Accidental Complexity

I am currently writing an RFP for the increasing adoption work I will do for the OSGi Alliance. To understand the landscape, I interviewed a number of software companies. The first interview was a Spring/Maven shop, representing mainstream Java development. However, I’ve seen that PHP is very popular in the lower segments of the web applications. Since I am a strong believer in the powers of Java, I always wondered why those people ‘struggled’ with PHP so I decided to interview a small PHP shop to find out why they used PHP.

The story they told me over lunch was quite interesting. Early 2000 they had some people go on a course at IBM to learn about Java EE. After many thousands of dollars and some weeks later they all had become utterly confused. In their eyes, Java was just way too complicated for what they wanted to do. PHP gave them a simple platform that was more than sufficient for their needs. And not only was it much easier to learn, it was also much easier to find libraries and snippets that they could use in their daily work.

When I tried to defend Java (neutrality is not my stronghold) I found that most of those really good things in Java fell on deaf ears. For example, refactoring is one of my top features in Java but they had no idea what it entailed. So I found myself desperately trying to explain refactoring in terms of a type safe search and replace but it was clear that their eyes glazed over, wondering what the big deal was (ok, the rosé might not have helped). It was clear to me that much of the accidental complexity we have in Java was not understood to have sound software engineering reasons, for them it was just painful and overly complex. PHP was so much easier to get started with. I must admit that when a friend, who is a non-technical sociology professor, built a professionally looking PHP website, including large forms and payments, I was duly impressed.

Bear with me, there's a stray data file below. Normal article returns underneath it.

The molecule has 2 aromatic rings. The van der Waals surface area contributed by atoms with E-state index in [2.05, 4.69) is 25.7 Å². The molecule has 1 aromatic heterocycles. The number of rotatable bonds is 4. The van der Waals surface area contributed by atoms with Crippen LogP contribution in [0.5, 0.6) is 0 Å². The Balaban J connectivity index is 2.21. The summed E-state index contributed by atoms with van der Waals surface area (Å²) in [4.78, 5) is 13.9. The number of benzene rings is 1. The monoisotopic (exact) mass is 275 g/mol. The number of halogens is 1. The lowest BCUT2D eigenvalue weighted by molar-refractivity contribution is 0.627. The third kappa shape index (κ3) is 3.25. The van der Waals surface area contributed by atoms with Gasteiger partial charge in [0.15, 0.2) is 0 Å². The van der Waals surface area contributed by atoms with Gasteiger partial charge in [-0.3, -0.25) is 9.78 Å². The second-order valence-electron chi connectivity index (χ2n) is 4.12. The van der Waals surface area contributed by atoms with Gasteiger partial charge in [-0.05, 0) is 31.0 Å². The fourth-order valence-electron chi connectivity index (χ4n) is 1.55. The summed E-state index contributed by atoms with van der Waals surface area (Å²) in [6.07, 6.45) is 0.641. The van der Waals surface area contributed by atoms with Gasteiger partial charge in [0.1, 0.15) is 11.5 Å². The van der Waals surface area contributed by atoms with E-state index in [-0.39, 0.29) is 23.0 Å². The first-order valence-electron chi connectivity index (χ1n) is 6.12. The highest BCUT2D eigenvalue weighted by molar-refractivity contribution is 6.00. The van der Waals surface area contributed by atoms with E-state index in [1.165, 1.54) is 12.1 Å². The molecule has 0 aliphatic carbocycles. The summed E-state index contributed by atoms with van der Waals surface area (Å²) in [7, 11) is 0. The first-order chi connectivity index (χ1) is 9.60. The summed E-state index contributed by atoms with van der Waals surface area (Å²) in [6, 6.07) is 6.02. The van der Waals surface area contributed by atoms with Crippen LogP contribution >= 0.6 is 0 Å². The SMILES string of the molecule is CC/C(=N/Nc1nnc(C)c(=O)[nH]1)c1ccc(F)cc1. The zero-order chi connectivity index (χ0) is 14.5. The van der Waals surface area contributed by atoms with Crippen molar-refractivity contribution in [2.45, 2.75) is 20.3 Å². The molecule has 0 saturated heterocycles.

After some more Rosé my lunch partners did actually come up with problems. Problems that I think could be addressed but the problem was that they saw these ‘problem’ as facts of life, not something that could be addressed.

Therefore, the primary problem that we should try to address is how to cross the steep threshold that Java puts between an uninitiated developer and a web app. I think having a framework for web apps that provides a skeleton for other applications is the start point that will make a difference. However, to also attract non-Java developers we will need to minimize the accidental complexity of Java and OSGi. With DS annotations and bndtools I think OSGi’s accidental complexity is ok for the powers it offers. However, after researching how to handle persistency in Java I find it hard to apply the Java EE APIs in OSGi so that they provide an out of the box experience like PHP. At the same time, I find some other libraries that are not Java EE but seem a lot easier to use. It will be interesting to find out how we will weigh the compatibility requirements against the simplicity requirements.

Peter Kriens